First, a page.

We are all saved by God’s grace, and all alive because He is slow to anger and didn’t punish us instantly for the many sins we’ve committed. We need to let these precious gifts transform us. One of the reasons God shows so much patience toward us is so that He can guide us on a process of becoming like Him. And when we’re becoming like Him, we will also be slow to anger and unwilling to see anyone perish (Matt. 18:21-25).
I therefore, the prisoner in the Lord, beg you to walk worthily of the calling with which you were called, with all lowliness and humility, with patience, bearing with one another in love; being eager to keep the unity of the Spirit in the bond of peace. (Eph. 4:1-3, WEB)
Learning To Exercise Self-Restraint
God is love, and one characteristic of that love is patience (1 John 4:8; 1 Cor. 13:4). Without learning this kind of love and the patience that is so much a part of it, we can’t know God or become like Him.
Therefore, as the chosen of God, holy and dearly loved, put on affection, compassion, kindness, humility, gentleness, patience, putting up with one another and forgiving one another. (Col. 3:12-13, LEB)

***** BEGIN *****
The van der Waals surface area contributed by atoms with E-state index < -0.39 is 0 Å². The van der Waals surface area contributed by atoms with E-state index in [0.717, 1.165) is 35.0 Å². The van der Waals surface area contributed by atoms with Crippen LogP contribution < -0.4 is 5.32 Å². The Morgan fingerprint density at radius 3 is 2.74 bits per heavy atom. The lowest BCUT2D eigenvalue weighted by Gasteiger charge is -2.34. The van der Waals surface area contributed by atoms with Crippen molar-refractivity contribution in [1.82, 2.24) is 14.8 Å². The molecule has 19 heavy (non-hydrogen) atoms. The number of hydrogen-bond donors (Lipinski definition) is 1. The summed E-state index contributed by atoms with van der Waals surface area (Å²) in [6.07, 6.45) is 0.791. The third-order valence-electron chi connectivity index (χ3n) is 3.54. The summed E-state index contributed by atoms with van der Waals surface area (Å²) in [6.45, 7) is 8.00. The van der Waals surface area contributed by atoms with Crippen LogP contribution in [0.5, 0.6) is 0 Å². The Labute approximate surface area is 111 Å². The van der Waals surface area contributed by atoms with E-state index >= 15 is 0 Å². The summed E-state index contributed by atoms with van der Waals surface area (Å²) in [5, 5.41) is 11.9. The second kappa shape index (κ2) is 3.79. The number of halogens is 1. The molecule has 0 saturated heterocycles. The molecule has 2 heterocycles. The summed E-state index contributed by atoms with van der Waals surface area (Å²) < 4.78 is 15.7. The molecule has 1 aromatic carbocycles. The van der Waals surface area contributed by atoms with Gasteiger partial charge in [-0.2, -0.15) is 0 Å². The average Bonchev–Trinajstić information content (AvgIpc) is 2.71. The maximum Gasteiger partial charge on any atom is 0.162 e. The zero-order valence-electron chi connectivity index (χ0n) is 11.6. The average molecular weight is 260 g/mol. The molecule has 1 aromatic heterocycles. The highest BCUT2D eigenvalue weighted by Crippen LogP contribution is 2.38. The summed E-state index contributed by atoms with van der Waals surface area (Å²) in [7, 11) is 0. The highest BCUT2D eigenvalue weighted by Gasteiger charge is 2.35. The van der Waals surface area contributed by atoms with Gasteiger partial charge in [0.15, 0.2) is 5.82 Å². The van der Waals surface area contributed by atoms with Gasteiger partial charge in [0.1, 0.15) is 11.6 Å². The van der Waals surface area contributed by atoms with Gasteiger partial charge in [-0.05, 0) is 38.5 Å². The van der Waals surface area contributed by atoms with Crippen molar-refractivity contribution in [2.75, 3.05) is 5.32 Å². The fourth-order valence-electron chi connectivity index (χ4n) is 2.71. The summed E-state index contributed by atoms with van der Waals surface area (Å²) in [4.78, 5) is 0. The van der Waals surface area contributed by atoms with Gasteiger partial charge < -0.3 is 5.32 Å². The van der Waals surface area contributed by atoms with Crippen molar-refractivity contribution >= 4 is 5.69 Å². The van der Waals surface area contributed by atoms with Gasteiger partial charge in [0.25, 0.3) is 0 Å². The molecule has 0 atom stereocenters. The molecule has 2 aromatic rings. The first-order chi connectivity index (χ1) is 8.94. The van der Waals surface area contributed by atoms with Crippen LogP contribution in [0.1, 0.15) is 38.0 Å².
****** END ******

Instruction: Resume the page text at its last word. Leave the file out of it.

The character traits of God must become an integral part of our lives. The Father and Jesus Christ are refashioning us after Their image, just as They made the first people “in our image, after our likeness” (Gen. 1:26-27). When we’re “slow to anger,” we’re demonstrating understanding, peacemaking, and the ability to rule our spirits — all character traits of a God-honoring, God-following person (Prov. 14:29; 15:18; 16:32).
The patience we need to learn isn’t just related to how we respond to other people (though that’s a big part of it). We also have to be patient in how we relate to God. It’s easy to become impatient waiting for Him to take action in our lives or for Jesus to return. But a Christian life is one of patient waiting and diligent faithfulness (James 5:7-8; Heb. 6:11-15). As we develop the fruit of the spirit and become more like God, we’ll learn how to exercise self-restraint and patience in every aspect of our lives.
Featured image credit: Claudine Chaussé via Lightstock